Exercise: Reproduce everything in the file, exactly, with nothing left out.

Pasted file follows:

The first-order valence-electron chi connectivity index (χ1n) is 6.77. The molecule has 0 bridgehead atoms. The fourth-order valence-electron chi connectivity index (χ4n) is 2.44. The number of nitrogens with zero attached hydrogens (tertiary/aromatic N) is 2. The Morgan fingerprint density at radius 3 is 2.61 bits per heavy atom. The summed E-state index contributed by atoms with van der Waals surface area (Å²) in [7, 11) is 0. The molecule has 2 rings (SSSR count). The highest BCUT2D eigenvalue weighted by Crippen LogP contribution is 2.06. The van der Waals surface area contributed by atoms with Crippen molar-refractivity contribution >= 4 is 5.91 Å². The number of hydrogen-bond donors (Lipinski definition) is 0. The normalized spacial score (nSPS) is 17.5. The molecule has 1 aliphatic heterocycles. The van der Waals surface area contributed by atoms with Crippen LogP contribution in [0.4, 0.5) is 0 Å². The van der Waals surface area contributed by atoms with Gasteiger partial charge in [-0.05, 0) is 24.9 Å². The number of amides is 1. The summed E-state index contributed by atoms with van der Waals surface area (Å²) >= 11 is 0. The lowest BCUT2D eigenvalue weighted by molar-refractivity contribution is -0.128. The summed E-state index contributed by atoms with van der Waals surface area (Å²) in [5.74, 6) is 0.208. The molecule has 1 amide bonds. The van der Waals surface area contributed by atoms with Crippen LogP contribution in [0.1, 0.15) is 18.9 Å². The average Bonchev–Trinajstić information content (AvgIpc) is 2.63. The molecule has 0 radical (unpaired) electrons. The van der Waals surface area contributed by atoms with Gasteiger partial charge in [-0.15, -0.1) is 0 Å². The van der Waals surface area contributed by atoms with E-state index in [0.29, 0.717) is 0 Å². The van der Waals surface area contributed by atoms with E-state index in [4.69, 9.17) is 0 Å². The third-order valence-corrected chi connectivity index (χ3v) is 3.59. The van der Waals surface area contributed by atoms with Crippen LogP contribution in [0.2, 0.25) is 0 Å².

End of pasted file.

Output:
The first-order valence-electron chi connectivity index (χ1n) is 6.77. The molecule has 0 bridgehead atoms. The fourth-order valence-electron chi connectivity index (χ4n) is 2.44. The number of nitrogens with zero attached hydrogens (tertiary/aromatic N) is 2. The Morgan fingerprint density at radius 3 is 2.61 bits per heavy atom. The summed E-state index contributed by atoms with van der Waals surface area (Å²) in [7, 11) is 0. The molecule has 2 rings (SSSR count). The highest BCUT2D eigenvalue weighted by Crippen LogP contribution is 2.06. The van der Waals surface area contributed by atoms with Crippen molar-refractivity contribution >= 4 is 5.91 Å². The number of hydrogen-bond donors (Lipinski definition) is 0. The normalized spacial score (nSPS) is 17.5. The molecule has 1 aliphatic heterocycles. The van der Waals surface area contributed by atoms with Crippen LogP contribution in [0.4, 0.5) is 0 Å². The van der Waals surface area contributed by atoms with Gasteiger partial charge in [-0.05, 0) is 24.9 Å². The number of amides is 1. The summed E-state index contributed by atoms with van der Waals surface area (Å²) >= 11 is 0. The lowest BCUT2D eigenvalue weighted by molar-refractivity contribution is -0.128. The summed E-state index contributed by atoms with van der Waals surface area (Å²) in [5.74, 6) is 0.208. The molecule has 1 amide bonds. The van der Waals surface area contributed by atoms with Crippen LogP contribution in [0.1, 0.15) is 18.9 Å². The average Bonchev–Trinajstić information content (AvgIpc) is 2.63. The molecule has 0 radical (unpaired) electrons. The van der Waals surface area contributed by atoms with Gasteiger partial charge in [-0.15, -0.1) is 0 Å². The van der Waals surface area contributed by atoms with E-state index in [0.29, 0.717) is 0 Å². The van der Waals surface area contributed by atoms with E-state index in [4.69, 9.17) is 0 Å². The third-order valence-corrected chi connectivity index (χ3v) is 3.59. The van der Waals surface area contributed by atoms with Crippen LogP contribution in [0.2, 0.25) is 0 Å².